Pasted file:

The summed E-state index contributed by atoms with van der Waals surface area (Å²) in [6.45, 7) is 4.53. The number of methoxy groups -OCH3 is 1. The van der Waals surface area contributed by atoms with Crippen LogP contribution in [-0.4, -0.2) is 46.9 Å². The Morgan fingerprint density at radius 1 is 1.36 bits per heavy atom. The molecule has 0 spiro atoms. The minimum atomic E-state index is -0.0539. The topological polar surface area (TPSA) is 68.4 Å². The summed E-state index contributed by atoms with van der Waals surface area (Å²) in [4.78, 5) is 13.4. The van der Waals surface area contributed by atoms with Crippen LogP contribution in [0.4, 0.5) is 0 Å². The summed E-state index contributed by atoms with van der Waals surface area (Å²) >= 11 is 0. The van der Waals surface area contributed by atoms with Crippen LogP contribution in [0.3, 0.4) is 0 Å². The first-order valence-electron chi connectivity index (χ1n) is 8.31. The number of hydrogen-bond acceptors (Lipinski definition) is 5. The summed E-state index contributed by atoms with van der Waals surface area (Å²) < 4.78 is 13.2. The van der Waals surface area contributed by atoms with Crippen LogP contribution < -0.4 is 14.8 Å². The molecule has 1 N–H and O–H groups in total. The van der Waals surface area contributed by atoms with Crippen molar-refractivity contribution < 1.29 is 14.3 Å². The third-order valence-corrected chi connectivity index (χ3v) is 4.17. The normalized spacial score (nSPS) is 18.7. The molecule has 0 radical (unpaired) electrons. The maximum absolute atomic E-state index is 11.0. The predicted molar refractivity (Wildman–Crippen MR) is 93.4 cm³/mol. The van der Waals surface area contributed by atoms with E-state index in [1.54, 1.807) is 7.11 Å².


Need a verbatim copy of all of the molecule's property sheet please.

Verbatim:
The summed E-state index contributed by atoms with van der Waals surface area (Å²) in [6.45, 7) is 4.53. The number of methoxy groups -OCH3 is 1. The van der Waals surface area contributed by atoms with Crippen LogP contribution in [-0.4, -0.2) is 46.9 Å². The Morgan fingerprint density at radius 1 is 1.36 bits per heavy atom. The molecule has 0 spiro atoms. The minimum atomic E-state index is -0.0539. The topological polar surface area (TPSA) is 68.4 Å². The summed E-state index contributed by atoms with van der Waals surface area (Å²) in [4.78, 5) is 13.4. The van der Waals surface area contributed by atoms with Crippen LogP contribution in [0.4, 0.5) is 0 Å². The summed E-state index contributed by atoms with van der Waals surface area (Å²) >= 11 is 0. The van der Waals surface area contributed by atoms with Crippen LogP contribution in [0.3, 0.4) is 0 Å². The first-order valence-electron chi connectivity index (χ1n) is 8.31. The number of hydrogen-bond acceptors (Lipinski definition) is 5. The summed E-state index contributed by atoms with van der Waals surface area (Å²) < 4.78 is 13.2. The van der Waals surface area contributed by atoms with Crippen LogP contribution < -0.4 is 14.8 Å². The molecule has 1 N–H and O–H groups in total. The van der Waals surface area contributed by atoms with Crippen molar-refractivity contribution < 1.29 is 14.3 Å². The third-order valence-corrected chi connectivity index (χ3v) is 4.17. The normalized spacial score (nSPS) is 18.7. The molecule has 0 radical (unpaired) electrons. The maximum absolute atomic E-state index is 11.0. The predicted molar refractivity (Wildman–Crippen MR) is 93.4 cm³/mol. The van der Waals surface area contributed by atoms with E-state index in [1.54, 1.807) is 7.11 Å².